In these cases, you should consider how and where the image will be used, what the layout will be, the brand guidelines etc. Giving thought to each of these will not only help ensure you deliver the best image for your client, but also demonstrate a level of professionalism that your client will value.
Pricing, planning and pre-shoot testing
Pricing is something that may already have been discussed in earlier communications, but until you’ve seen the full brief, it can be difficult to calculate a final cost. Once you have a clearer picture of what the project entails, you’ll be better able to determine what to charge for the project.
Planning and pre-shoot testing are two other important stages that come before shoot-day. When it comes to planning, the brief should act as your pre-visualisation (this is something I often talk about in our classes), but it’s still important to have a clear idea of how the shoot will proceed.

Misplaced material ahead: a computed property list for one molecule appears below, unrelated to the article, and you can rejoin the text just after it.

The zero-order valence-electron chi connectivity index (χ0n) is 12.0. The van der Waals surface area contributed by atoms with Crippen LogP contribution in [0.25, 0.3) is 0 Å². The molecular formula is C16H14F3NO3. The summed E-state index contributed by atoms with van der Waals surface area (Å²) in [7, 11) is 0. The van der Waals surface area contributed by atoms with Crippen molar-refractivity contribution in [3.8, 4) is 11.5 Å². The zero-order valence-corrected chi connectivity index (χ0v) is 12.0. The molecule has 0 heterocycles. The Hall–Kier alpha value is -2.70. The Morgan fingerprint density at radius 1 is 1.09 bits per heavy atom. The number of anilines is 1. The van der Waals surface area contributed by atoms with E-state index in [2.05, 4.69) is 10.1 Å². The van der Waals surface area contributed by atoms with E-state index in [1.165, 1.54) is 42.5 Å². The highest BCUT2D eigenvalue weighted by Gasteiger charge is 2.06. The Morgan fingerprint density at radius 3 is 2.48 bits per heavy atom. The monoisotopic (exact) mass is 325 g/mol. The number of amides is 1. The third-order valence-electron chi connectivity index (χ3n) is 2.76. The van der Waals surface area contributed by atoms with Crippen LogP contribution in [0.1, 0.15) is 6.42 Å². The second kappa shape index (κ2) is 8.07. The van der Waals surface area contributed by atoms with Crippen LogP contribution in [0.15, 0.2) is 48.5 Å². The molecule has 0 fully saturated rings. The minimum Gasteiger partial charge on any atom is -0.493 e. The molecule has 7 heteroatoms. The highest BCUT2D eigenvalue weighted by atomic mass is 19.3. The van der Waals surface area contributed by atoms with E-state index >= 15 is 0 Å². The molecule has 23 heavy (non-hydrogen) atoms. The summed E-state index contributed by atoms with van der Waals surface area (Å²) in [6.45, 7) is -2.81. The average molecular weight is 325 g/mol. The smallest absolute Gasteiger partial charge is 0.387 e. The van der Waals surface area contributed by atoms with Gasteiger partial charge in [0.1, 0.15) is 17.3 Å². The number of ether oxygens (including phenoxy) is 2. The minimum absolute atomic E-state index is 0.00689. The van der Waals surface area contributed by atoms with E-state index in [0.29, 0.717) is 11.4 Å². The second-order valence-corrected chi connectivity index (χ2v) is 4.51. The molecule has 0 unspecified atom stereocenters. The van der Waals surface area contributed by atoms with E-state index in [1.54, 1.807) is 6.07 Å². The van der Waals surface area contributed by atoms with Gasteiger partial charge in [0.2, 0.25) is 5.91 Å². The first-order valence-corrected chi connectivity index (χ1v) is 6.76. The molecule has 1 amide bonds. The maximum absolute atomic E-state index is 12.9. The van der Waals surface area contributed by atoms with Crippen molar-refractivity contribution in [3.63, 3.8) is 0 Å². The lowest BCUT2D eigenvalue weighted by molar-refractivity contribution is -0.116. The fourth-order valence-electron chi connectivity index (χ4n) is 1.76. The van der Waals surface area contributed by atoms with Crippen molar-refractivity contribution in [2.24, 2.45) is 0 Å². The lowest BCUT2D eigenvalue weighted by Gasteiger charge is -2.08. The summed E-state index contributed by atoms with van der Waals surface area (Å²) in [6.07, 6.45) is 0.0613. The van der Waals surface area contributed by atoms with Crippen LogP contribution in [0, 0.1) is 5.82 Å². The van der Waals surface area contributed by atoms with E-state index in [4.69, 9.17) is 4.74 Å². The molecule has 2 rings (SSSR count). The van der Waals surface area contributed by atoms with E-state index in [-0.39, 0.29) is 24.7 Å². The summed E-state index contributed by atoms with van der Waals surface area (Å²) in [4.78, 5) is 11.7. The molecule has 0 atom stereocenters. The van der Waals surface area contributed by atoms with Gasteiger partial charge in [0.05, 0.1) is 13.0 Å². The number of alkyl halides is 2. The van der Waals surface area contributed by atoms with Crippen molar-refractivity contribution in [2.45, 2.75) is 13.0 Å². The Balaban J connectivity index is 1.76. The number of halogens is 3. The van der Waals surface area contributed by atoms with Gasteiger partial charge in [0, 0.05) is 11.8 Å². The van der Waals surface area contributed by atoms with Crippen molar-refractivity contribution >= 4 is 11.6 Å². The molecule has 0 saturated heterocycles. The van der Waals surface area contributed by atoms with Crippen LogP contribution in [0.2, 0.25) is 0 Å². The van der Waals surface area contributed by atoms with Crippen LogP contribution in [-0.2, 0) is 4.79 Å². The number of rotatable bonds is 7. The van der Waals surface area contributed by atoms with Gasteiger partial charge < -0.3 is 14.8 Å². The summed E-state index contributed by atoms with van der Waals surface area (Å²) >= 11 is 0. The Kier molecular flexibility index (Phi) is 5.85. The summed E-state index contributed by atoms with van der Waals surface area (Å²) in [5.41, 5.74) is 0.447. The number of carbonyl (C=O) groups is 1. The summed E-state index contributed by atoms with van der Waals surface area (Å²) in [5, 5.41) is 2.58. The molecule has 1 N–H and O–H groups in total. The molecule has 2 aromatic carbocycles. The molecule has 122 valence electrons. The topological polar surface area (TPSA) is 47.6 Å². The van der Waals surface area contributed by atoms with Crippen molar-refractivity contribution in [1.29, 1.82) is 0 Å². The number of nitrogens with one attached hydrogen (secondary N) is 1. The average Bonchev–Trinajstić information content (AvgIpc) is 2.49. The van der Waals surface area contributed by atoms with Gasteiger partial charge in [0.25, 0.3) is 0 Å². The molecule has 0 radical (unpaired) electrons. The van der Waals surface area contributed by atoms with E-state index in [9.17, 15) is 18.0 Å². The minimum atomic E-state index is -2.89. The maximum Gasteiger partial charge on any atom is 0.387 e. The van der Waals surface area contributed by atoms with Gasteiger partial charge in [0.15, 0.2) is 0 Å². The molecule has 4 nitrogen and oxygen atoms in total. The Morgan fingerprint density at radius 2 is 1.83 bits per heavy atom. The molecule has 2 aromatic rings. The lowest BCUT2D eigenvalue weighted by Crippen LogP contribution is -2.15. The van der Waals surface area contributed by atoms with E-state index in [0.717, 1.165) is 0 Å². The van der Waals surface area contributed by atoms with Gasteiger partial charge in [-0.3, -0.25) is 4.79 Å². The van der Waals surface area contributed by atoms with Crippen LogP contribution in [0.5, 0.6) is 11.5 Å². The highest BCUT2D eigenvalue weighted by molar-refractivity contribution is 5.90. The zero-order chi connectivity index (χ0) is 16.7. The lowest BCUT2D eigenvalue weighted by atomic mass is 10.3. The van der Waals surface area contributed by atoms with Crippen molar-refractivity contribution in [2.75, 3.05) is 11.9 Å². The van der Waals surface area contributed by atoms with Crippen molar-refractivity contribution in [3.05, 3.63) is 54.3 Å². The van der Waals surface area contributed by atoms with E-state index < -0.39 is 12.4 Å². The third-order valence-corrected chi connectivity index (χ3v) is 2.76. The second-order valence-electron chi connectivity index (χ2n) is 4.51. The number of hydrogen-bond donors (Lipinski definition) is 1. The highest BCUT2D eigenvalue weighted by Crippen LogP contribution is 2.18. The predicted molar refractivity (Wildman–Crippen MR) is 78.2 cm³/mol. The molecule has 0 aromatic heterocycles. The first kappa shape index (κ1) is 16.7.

Make sure you have everything that you need before the day. For example, you may need a background of a certain colour, so make sure you have that ready for the shoot. You may need specific props or outfits, so those also need to be organised in advance too.
Pre-shoot testing is another factor to consider, both for the pricing and planning for the job. With many of my long-standing clients, I no longer do pre-shoot testing because I am familiar with their preferred style. However, if it is a complex or new concept, I may take half a day to run through the basics of the shoot to ensure everything runs smoothly on the day. This is something that both product photographer Jonathan Knowles and liquid specialist David Lund discuss in their live talk shows.
Day of the shoot